A unique finding of this study was the vertical change in species diversity, which was low at the surface and peaked at 500 to 2,000 m (Figure 3b). Increases in the number of species and species diversity in the mesopelagic zone (200 to 1,000 m) and bathypelagic zone (1,000 to 3,000 m) have been reported in the North Atlantic (Roe 1972), the Mediterranean Sea (Scotto di Calro et al. 1984), the western North Pacific (Yamaguchi et al. 2002), and the Bering Sea (Homma and Yamaguchi 2010). This suggests that an increase in the number of calanoid copepod species in the meso- and bathypelagic zones is a common phenomenon of the ocean worldwide. The differentiation of calanoid copepod species is reported to strongly influence their feeding habits, and an increased number of species in the meso- and bathypelagic zones are reported to reflect diverse feeding modes in these zones (Ohtsuka and Nishida 1997). In fact, detritivores attached to marine snow do not occur in the surface layer but constitute more than 50% of the total calanoid copepod abundance in the meso- and bathypelagic zones of the western subarctic Pacific and Bering Seas (Yamaguchi et al. 2002; Homma and Yamaguchi 2010). Large sinking particles (e.g., marine snow and giant larvacean house) play an important role as microcosms in the deep sea. The abundance of zooplankton attached to marine snow in the deep sea is reported to be 200 times higher than those in the surrounding waters (Steinberg et al. 1994, 1998).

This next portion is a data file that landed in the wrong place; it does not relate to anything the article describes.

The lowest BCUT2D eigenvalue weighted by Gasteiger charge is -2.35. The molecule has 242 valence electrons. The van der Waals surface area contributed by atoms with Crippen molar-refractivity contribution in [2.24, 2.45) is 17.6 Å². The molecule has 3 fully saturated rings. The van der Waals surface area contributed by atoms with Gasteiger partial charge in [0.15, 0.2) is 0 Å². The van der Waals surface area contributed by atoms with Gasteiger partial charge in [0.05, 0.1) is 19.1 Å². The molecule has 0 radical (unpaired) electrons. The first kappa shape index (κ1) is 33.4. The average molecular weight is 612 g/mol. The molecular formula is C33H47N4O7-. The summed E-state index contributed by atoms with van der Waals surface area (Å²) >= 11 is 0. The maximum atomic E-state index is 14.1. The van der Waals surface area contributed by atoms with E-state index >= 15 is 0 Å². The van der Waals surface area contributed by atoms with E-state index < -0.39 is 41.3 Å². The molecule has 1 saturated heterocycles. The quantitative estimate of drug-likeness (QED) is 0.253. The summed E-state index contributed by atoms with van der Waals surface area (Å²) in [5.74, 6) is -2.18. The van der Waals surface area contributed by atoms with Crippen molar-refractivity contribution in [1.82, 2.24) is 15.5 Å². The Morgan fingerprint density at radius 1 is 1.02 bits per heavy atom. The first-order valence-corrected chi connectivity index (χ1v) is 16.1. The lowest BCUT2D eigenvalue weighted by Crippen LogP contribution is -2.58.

Community structure

In the North Pacific, calanoid copepod communities in the surface layer generally correspond to the ocean current system and can be separated into subarctic and tropical/subtropical communities. The number of species is greater in the tropical/subtropical than in the subarctic (McGowan and Walker 1979; Ohtsuka and Ueda 1999). Much is known about calanoid copepod communities in the surface layer; however, little is known about those in the deep sea. In the present study, deep-sea calanoid copepods were divided into seven groups (A to G; Figure 4a), and the distribution of each group was clearly separated (Figure 5). Groups A to D occurred north of 40°N and consisted of a small number (28 to 37 species) of species. Groups E to G occurred mainly south of 30°N in the tropical/subtropical domain, and group G occurred in deep water in both the subarctic and tropical/subtropical domains where the temperature was below 3°C (Figure 5). Groups E to G contain a large number (116 to 121 species) of species, indicating that the number of species was high in both shallow and deep water in the tropical/subtropical domain.